“Ed!” I run toward the melee.

Rufus, stunned to find himself upside down on the floor, springs to his feet. He bounces back and forth over Ed, barking and parrying him with his tongue. Ed covers his face with his forearms.

“Are you okay?” I ask. 

He nods. He can’t speak because he’s wondering if he popped a lung too.

“I’m so sorry.” I frantically try to grab the leash as it snakes all over the room. “Rufus, stop!” 

He slams on the brakes. He looks at me briefly and then he jerks his head around.

My tech, Kim, is next to the treatment table doubled over with laughter.

“Oh, no!” I desperately dive for the leash, but it jigs crazily away as Rufus dashes off again.

“Look out!” I warn.

Kim chokes down her last laugh and scrambles onto the table just as Rufus hurtles through the air.

A second later comes the sound of impact as his breastbone slams into the edge of the table. 

This time, the “oof” erupts from his woolly lips.

He crumples to the floor, panting. He seems, well, kind of bewildered. He’s wondering if he exploded a lung too.

We all stand in front of him, mesmerized. We’re waiting for him to reload.

“I think you better hurry,” says Ed. 

“Right.” I’m already running. “I’ll get the supplies.”


Carrie Griffith

Meet Carrie

My name is Carrie Griffith. I’m a freelance writer with a love of all critters great and small. I am a published author in the Journal of Veterinary Emergency and Critical Care, several wildlife papers, articles, and books. I also self-published a collection of veterinary stories called So How Was Your Day, Doc?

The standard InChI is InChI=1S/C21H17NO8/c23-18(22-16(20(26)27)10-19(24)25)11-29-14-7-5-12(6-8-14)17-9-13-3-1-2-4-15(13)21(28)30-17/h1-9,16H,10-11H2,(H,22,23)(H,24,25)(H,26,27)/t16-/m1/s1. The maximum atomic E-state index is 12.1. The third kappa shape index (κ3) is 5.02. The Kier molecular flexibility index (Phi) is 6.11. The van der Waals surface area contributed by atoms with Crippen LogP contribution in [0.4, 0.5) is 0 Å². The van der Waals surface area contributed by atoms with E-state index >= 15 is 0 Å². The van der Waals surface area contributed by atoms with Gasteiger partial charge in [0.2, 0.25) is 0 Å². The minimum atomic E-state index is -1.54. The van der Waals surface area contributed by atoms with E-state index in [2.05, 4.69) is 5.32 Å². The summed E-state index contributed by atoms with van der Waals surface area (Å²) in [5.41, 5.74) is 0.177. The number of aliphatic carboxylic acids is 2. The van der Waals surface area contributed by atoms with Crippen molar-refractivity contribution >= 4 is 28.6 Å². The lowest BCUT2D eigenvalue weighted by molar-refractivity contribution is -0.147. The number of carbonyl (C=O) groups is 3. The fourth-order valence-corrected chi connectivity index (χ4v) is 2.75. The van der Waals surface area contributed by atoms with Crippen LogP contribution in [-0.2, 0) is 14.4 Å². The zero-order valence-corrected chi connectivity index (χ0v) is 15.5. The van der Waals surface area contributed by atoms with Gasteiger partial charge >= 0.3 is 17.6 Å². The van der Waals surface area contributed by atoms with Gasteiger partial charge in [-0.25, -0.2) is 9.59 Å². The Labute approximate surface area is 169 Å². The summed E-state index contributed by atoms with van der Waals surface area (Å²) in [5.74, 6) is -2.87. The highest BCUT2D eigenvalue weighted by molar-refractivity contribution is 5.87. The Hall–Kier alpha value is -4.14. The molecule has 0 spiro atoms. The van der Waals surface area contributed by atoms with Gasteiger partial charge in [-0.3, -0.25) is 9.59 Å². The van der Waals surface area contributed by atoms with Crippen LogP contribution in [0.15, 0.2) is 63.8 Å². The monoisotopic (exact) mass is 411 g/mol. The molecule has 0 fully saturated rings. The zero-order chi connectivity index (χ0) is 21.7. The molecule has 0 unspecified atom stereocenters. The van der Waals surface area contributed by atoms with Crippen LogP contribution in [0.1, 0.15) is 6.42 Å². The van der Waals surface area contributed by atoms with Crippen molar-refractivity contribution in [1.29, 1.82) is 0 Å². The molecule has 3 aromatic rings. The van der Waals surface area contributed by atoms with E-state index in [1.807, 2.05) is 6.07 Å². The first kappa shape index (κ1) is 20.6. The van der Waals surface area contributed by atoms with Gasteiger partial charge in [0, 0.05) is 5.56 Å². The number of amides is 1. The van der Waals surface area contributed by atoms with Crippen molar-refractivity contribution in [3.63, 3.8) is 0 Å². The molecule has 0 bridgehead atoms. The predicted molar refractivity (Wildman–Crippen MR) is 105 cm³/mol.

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As a freelance writer, I strive to provide clients with exceptional workmanship. My areas of expertise include fictional and nonfictional genres in veterinary medicine, pets, and wildlife/environmental topics.

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Testimonials

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At turns hilarious and touching, this delightful book is a great read! Dr. Griffith is America's James Herriot. Don't miss this charming collection of heart warming stories.

Susie Griffith

A Must-Read

So How Was Your Day Doc? by Dr. Carrie A. Griffith is a must-read for anyone who loves animals. The book is a series of short vignettes by different veterinarians that are as much about the owners as their pets. Funny, sad, and heartwarming, the book is filled with evocative descriptions of veterinary practice. From Tootsie, the mischievous Lhasa Apso, to the owner who asked if her dog could have a "distemperment" shot because she was mean, you will enjoy the characters you meet in this book! 

Mike Daly
Adult Services Librarian